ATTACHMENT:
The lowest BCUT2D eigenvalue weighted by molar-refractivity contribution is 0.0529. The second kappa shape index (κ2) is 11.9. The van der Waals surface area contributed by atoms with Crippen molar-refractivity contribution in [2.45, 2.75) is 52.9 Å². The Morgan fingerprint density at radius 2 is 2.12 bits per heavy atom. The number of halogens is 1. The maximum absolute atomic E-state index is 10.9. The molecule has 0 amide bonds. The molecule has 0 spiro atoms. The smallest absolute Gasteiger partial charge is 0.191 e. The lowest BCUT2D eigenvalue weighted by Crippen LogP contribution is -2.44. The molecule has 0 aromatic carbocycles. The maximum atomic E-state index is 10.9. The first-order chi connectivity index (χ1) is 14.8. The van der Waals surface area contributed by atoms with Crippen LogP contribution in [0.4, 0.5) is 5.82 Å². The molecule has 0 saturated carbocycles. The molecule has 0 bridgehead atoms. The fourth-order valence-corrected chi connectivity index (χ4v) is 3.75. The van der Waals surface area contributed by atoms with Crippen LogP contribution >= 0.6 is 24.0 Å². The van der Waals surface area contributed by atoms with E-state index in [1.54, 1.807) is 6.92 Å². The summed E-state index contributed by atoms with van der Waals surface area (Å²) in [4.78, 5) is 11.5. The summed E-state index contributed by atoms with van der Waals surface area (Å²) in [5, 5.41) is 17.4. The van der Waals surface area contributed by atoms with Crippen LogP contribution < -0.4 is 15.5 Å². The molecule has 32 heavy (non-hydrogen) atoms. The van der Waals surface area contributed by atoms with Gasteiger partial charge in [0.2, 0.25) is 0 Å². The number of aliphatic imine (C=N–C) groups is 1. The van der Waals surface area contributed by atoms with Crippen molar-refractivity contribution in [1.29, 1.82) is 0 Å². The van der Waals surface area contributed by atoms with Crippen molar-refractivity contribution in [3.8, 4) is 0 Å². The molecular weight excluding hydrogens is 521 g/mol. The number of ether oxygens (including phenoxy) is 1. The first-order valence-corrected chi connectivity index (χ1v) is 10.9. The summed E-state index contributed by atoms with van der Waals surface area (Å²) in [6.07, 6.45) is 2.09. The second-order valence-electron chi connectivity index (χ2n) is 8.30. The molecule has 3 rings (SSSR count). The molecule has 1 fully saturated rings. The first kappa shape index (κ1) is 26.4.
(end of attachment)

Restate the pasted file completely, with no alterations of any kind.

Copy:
The lowest BCUT2D eigenvalue weighted by molar-refractivity contribution is 0.0529. The second kappa shape index (κ2) is 11.9. The van der Waals surface area contributed by atoms with Crippen molar-refractivity contribution in [2.45, 2.75) is 52.9 Å². The Morgan fingerprint density at radius 2 is 2.12 bits per heavy atom. The number of halogens is 1. The maximum absolute atomic E-state index is 10.9. The molecule has 0 amide bonds. The molecule has 0 spiro atoms. The smallest absolute Gasteiger partial charge is 0.191 e. The lowest BCUT2D eigenvalue weighted by Crippen LogP contribution is -2.44. The molecule has 0 aromatic carbocycles. The maximum atomic E-state index is 10.9. The first-order chi connectivity index (χ1) is 14.8. The van der Waals surface area contributed by atoms with Crippen LogP contribution in [0.4, 0.5) is 5.82 Å². The molecule has 0 saturated carbocycles. The molecule has 0 bridgehead atoms. The fourth-order valence-corrected chi connectivity index (χ4v) is 3.75. The van der Waals surface area contributed by atoms with Crippen LogP contribution >= 0.6 is 24.0 Å². The van der Waals surface area contributed by atoms with E-state index in [1.54, 1.807) is 6.92 Å². The summed E-state index contributed by atoms with van der Waals surface area (Å²) in [4.78, 5) is 11.5. The summed E-state index contributed by atoms with van der Waals surface area (Å²) in [5, 5.41) is 17.4. The van der Waals surface area contributed by atoms with Crippen LogP contribution < -0.4 is 15.5 Å². The molecule has 32 heavy (non-hydrogen) atoms. The van der Waals surface area contributed by atoms with Gasteiger partial charge in [0.2, 0.25) is 0 Å². The number of aliphatic imine (C=N–C) groups is 1. The van der Waals surface area contributed by atoms with Crippen molar-refractivity contribution in [1.29, 1.82) is 0 Å². The van der Waals surface area contributed by atoms with Crippen molar-refractivity contribution in [3.8, 4) is 0 Å². The molecular weight excluding hydrogens is 521 g/mol. The number of ether oxygens (including phenoxy) is 1. The first-order valence-corrected chi connectivity index (χ1v) is 10.9. The summed E-state index contributed by atoms with van der Waals surface area (Å²) in [6.07, 6.45) is 2.09. The second-order valence-electron chi connectivity index (χ2n) is 8.30. The molecule has 3 rings (SSSR count). The molecule has 1 fully saturated rings. The first kappa shape index (κ1) is 26.4.